The national co-chairman of McCain’s campaign committee could be a wild-card pick for Energy. As head of a company that consumes an estimated $3 billion of fuel every year, he is a leading advocate of energy conservation, working with the group Environmental Defense to promote hybrid delivery trucks. His company also operates some of the country’s largest solar power installations and he has been profiled as a “highly visible leader on the topic of oil dependence” in the book “Freedom from Oil: How the Next President Can End the United States’ Oil Addiction” (written by Obama energy adviser and former assistant Secretary of State David B. Sandalow). Smith is also co-chair of the Energy Security Leadership Council, a project of the nonpartisan group Securing America’s Future Energy.

For Obama

Ernest J. Moniz

Massachusetts Institute of Technology physicist

The professor served as undersecretary of Energy in the Clinton administration, as well as associate director for science in the president’s Office of Science and Technology Policy. His research has focused on theoretical nuclear physics, and while serving in the Energy Department, he also led a comprehensive review of the nuclear weapons stockpile stewardship program and served as the Secretary’s special negotiator for Russian nuclear weapons materials. That gives him background to guide the department’s management of the nation’s nuclear weapons arsenal. It’s expected that in an Obama administration the department would expand its focus on energy policy and climate change, but Moniz has credentials there, too, as co-director of MIT’s Laboratory for Energy and the Environment, which focuses the science of transitioning from fossil fuels to renewable energy.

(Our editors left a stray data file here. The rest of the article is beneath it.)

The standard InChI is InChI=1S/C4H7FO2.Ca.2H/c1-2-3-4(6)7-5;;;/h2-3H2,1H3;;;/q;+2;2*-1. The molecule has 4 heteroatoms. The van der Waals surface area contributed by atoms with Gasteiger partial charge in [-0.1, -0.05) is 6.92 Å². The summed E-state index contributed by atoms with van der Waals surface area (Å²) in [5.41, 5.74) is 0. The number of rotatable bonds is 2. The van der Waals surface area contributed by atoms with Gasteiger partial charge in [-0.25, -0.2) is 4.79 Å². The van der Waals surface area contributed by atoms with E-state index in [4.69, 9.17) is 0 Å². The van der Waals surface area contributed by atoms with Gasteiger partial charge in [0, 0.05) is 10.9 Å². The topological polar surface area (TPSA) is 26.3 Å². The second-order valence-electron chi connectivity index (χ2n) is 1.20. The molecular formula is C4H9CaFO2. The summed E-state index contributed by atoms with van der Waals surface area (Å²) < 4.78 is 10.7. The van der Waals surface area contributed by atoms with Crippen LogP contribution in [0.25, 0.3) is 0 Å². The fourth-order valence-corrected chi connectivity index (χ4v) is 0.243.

Edward G. Rendell

Governor of Pennsylvania

If he helps Obama carry one of the biggest swing-state prizes in the election, he could have his pick of a number of administration jobs, even though his first choice for president was Hillary Rodham Clinton. First elected governor in 2002, he has made promoting alternative energy a cornerstone of his administration: he helped push through a law requiring that 18 percent of the state’s electricity come from renewable sources, backed by hefty funding for renewable energy infrastructure and green jobs. Those policies are right in line with what Obama has proposed doing nationwide.

Philip R. Sharp

Resources for the Future president